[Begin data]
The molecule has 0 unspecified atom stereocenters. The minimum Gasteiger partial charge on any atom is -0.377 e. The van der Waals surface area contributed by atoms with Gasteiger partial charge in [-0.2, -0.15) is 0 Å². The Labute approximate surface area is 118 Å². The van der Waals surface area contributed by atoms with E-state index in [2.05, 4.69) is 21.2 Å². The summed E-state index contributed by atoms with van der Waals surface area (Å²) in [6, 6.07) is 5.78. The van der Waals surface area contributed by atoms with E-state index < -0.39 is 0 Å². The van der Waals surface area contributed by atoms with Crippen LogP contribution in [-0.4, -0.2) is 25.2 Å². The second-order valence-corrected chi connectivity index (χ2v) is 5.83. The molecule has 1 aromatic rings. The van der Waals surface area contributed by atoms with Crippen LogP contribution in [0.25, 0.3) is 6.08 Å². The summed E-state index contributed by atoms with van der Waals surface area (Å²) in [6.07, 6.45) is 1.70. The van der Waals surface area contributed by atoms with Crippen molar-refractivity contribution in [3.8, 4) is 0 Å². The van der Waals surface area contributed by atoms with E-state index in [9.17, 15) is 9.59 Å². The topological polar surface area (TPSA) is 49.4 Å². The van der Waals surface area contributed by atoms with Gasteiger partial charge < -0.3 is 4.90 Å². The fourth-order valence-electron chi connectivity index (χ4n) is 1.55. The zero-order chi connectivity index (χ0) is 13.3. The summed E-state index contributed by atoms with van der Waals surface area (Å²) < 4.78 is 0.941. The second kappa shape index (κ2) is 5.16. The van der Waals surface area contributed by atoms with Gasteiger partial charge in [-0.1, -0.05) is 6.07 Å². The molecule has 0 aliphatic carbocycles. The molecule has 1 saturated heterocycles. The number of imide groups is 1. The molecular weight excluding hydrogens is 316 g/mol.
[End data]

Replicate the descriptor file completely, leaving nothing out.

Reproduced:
The molecule has 0 unspecified atom stereocenters. The minimum Gasteiger partial charge on any atom is -0.377 e. The van der Waals surface area contributed by atoms with Gasteiger partial charge in [-0.2, -0.15) is 0 Å². The Labute approximate surface area is 118 Å². The van der Waals surface area contributed by atoms with E-state index in [2.05, 4.69) is 21.2 Å². The summed E-state index contributed by atoms with van der Waals surface area (Å²) in [6, 6.07) is 5.78. The van der Waals surface area contributed by atoms with E-state index < -0.39 is 0 Å². The van der Waals surface area contributed by atoms with Crippen LogP contribution in [-0.4, -0.2) is 25.2 Å². The second-order valence-corrected chi connectivity index (χ2v) is 5.83. The molecule has 1 aromatic rings. The van der Waals surface area contributed by atoms with Crippen LogP contribution in [0.25, 0.3) is 6.08 Å². The summed E-state index contributed by atoms with van der Waals surface area (Å²) in [6.07, 6.45) is 1.70. The van der Waals surface area contributed by atoms with Crippen molar-refractivity contribution in [3.8, 4) is 0 Å². The van der Waals surface area contributed by atoms with E-state index in [9.17, 15) is 9.59 Å². The topological polar surface area (TPSA) is 49.4 Å². The van der Waals surface area contributed by atoms with Gasteiger partial charge < -0.3 is 4.90 Å². The fourth-order valence-electron chi connectivity index (χ4n) is 1.55. The zero-order chi connectivity index (χ0) is 13.3. The summed E-state index contributed by atoms with van der Waals surface area (Å²) < 4.78 is 0.941. The second kappa shape index (κ2) is 5.16. The van der Waals surface area contributed by atoms with Gasteiger partial charge in [-0.1, -0.05) is 6.07 Å². The molecule has 0 aliphatic carbocycles. The molecule has 1 saturated heterocycles. The number of imide groups is 1. The molecular weight excluding hydrogens is 316 g/mol.